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News and analysis on caregiving topics in MetroWest and beyond.

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Caregiving Chronicles will present news and analysis on caregiving topics in MetroWest and around the world, in-depth Q&As with experts in fields related to caregiving and updates and announcements about caregiving resources available in MetroWest from CaregivingMetroWest.org Program Director Douglas Flynn.


Caregiving Chronicles Q&A: The growing trend of telemedicine and what it means for caregivers
By Douglas Flynn / April 9, 2015
Editor’s note: The Caregiving Chronicles blog has partnered with Century Health Systems to bring additional expert information and advice to the MetroWest caregivers we strive to serve at CaregivingMetroWest.org.

Century Health Systems, the parent corporation of Distinguished Care Options and the Natick Visiting Nurse Association, has allowed Caregiving Chronicles to get some valuable insight from its staff for our ongoing series of Q&A sessions with caregiving experts. In this entry, we cover what caregivers should know about telemedicine, a growing trend in the medical world. Providing insight is Judith Boyko, MBA, MS, RN, who has served as the CEO of Century Health Systems since it was established in 2001.

Boyko holds a Bachelor of Science degree in Nursing from the University of Pittsburgh, a Master of Science in Public Health from the University of Massachusetts, Amherst and a Master of Business Administration from Clark University. She has been recognized by the Home & Health Care Association of Massachusetts as Manager of the Year in 1997 and received the Deborah Blumer Community Health Leader Award from the MetroWest Community Health Care Foundation in 2007.

Caregiving MetroWest: What is telemedicine?
Boyko:
Telemedicine is, according to the American Telemedicine Association, “the use of medical information exchanged from one site to another via electronic communications to improve a patient’s clinical health status. Telemedicine includes a growing variety of applications and services using two-way video, email, smart phones, wireless tools and other forms of telecommunications technology.”

Telemedicine is an ideal method of care for patients whose vital signs must be monitored to ensure that if there is a significant change, the patient’s medical team can be informed and provide the appropriate level of care. Telemedicine prevents unnecessary hospital visits, increases patients’ confidence in monitoring their own health and provides patients with peace of mind in knowing that their medical team has current information about their health.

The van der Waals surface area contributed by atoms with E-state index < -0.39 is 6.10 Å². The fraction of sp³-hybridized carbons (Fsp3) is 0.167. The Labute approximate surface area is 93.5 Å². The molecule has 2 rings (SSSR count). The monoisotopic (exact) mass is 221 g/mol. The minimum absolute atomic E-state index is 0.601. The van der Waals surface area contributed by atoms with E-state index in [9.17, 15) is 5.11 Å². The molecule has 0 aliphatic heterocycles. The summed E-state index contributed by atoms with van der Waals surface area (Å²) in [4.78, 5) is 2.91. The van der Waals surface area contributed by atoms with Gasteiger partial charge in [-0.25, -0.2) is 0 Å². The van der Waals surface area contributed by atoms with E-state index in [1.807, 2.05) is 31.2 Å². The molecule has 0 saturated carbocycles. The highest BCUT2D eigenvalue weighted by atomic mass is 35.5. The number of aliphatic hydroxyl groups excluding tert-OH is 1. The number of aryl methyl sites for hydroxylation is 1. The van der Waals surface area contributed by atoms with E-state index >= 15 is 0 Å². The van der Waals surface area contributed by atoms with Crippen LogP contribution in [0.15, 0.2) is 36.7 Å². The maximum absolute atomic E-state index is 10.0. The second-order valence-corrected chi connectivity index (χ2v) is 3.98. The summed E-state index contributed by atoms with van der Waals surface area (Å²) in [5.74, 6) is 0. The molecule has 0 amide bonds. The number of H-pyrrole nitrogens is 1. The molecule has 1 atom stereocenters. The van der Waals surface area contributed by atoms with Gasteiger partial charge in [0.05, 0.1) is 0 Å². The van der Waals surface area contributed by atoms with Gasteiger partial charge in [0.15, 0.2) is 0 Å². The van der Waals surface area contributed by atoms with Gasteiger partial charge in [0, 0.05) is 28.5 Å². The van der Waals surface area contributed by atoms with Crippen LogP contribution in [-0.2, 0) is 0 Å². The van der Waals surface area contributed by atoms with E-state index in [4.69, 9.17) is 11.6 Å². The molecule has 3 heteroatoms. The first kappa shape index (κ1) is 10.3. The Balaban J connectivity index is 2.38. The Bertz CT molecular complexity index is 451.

Some use the terms “telemedicine” and “telehealth” interchangeably.

CGMW: How prevalent is the use of telemedicine in MetroWest? In Massachusetts? In the United States?
Boyko:
The American Telemedicine Association indicates that there are about 200 “telemedicine networks, with 3,500 service sites in the US. Nearly one million Americans are currently using remote cardiac monitors and in 2011, the Veterans Health Administration delivered over 300,000 remote consultations using telemedicine. Over half of all U.S. hospitals now use some form of telemedicine. Around the world, millions of patients use telemedicine to monitor their vital signs, remain healthy and out of hospitals and emergency rooms. Consumers and physicians download health and wellness applications for use on their cell phones.”

Natick VNA utilizes telemonitors as the standard of care for patients whose diagnoses call for regular monitoring. Conditions that these patients have include hypertension, congestive heart failure, chronic obstructive pulmonary disease, diabetes and more.

CGMW: What types of care can be conducted by telemedicine?

Boyko: Natick VNA patients in the telehealth program have their vital signs monitored regularly and receive education about their conditions so they can remain an active participant in their own health.

However, there are additional services available through the use of telehealth technology.  The Mayo Clinic, on its website, says that telehealth “includes a variety of health care services, including but not limited to online support groups; online health information and self-management tools; email and online communication with health care providers; electronic health records; remote monitoring of vital signs, such as blood pressure, or symptoms; video or online doctor visits.”

CGMW: Who benefits from telemedicine?
Boyko: